Column | The “Boss” of Signal Hill
August 6, 2020
The following is Part 1 in a new series by historian Claudine Burnett titled ‘Signal Hill’s Checkered Past’.
Up until the mid 1980s, Signal Hill was described by many as the last frontier in this part of the Old West. The 2 ½ square mile town was an oil town whose inhabitants included roughnecks, gamblers, prostitutes and those ready for a fight. The city was a gun-toting town, where police handed out pistol permits regularly. It was a place where some made it quite clear that Blacks and Jews were not entirely welcome. It sat on the edge of what many called the “Black Ghetto,” an area to its south where Long Beach African Americans were allowed to live.
It had its own form of politics, where recall elections were frequent, and where drifters were brought in for municipal elections. They lived in tents for the 45-day residency period and then voted and moved on. Both sides in a hot issue hired these tent voters, and the outcome of a city election in Signal Hill often depended on which faction had the most tents.
In 1981, Los Angeles Times reporters Mike Goodman and Richard E. Meyer wrote that up until his death in March 1979 the city was controlled by Thomas Webster Denham, Sr., a Southerner with a gracious, soft-spoken accent.
He sold his land and dairy farm in the east coast in 1945 and headed west to Signal Hill with his wife Carribelle, and three sons. By 1962 oil production revenue had dropped off to a point where the surface property for the first time in the city’s history was more valuable than the subsurface wealth. The city sought other avenues of revenue in order to compensate for the loss and encourage further improvement. By 1967, 96 substandard houses had been demolished, of 1300 old oil derricks only 50 were left and 50 open oil sumps cleaned up. Real estate was now becoming the “black gold” of the city. One of the major players in the real estate marker was Thomas Denham, who developed an interest in politics.
Denham was a trusted, even revered by man in Signal Hill. They called him Mr. Tom. He secured a seat on the Signal Hill City Council, a position he held from 1962-1974. He was also mayor from 1964-1965 and again in 1967-79. He took steps to secure his influence. He and other businessmen began subsidizing the Signal Hill Tribune, the town’s only newspaper by purchasing block subscriptions from publisher Fred Harris. Signal Hill began publishing its ordinances in the Tribune in type so large it cost the city extra newspaper space. David Caretto, future city manager of Signal Hill told the Times “The city was subsidizing the newspaper.”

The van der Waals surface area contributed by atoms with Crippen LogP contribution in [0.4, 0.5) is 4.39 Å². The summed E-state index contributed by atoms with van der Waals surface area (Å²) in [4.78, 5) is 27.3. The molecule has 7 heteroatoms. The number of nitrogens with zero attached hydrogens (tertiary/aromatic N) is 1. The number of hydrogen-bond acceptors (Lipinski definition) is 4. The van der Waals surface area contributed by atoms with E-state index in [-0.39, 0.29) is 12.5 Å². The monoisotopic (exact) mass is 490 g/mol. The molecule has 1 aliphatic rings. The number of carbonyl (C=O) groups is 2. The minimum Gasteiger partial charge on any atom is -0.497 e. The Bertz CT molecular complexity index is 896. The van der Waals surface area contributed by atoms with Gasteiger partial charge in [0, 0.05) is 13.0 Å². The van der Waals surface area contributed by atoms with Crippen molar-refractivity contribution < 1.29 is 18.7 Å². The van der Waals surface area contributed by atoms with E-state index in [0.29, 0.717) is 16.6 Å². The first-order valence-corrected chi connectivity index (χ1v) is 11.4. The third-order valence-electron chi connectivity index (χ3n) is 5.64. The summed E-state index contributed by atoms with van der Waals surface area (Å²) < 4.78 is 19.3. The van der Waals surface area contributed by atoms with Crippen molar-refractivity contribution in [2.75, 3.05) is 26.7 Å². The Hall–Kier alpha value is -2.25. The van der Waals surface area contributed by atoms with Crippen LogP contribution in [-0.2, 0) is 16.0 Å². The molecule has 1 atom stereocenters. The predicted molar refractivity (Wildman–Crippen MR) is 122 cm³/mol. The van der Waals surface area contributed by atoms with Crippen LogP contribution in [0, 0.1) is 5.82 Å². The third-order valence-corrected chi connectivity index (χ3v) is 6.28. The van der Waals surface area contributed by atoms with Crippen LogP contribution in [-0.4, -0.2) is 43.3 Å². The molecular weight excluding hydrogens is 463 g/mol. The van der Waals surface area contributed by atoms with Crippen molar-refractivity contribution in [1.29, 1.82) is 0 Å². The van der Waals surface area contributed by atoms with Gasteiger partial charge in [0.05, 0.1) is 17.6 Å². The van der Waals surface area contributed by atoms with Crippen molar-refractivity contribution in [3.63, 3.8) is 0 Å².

With his father’s backing, Richard Denham was promoted to police captain. According to the Independent Press Telegram, Richard Denham was a graduate of Hamilton Junior High and attended Poly High School before moving to Georgia for a year in 1951, where he graduated from high school. On his return to Signal Hill, he attended LBCC where he took special classes in law enforcement including USC and California State College, Long Beach where he secured his teaching credential. He was the first member of the Signal Hill Police Department to graduate from the Los Angeles County sheriff’s training academy. He joined the department as a patrol officer in 1954, but resigned after 6 months to enter the contracting business. In July 1957, he rejoined as a patrol officer, promoted to sergeant in October 1960 and captain in September 1, 1966. When Chief William F. Stovall Sr. retired January 1, 1968, Captain Denham succeeded Chief Stovall in the job.
Richard Denham hired a number of new officers, most with no police experience. At least four had been fired or forced to resign from other departments, according to the Times. “They were losers or men he could control,” said John Jameson, city manager at the time. “Denham would give them one more chance. That’s what he’d tell him.” Among those hired was his brother Tom Denham Jr.
Richard Denham said he wanted his officers to be tough. Businessmen applauded the toughness. They saw themselves as a special target, surrounded by what they considered at the time to be the larger urban area of Long Beach and abutting the “Long Beach ghetto”. Toughness meant security for their property. At the same time, it meant security for Denham property.
Since 1968, when Richard Denham became police chief, forty-two of those arrested by Signal Hill police formally accused them of beatings without justification. Several suffered broken ribs, another a punctured lung, several were crippled and one was partially blinded. Two died. Most accusations of police beatings were hardly noticed. Few, if any, were reported in the Tribune. When anyone filed a claim for damages, the City Council routinely rejected it and turned it over to the insurance carrier.
Disclaimer, the quotes in this piece do not reflect the views of the Signal Tribune Newspaper and are based of off historical context.”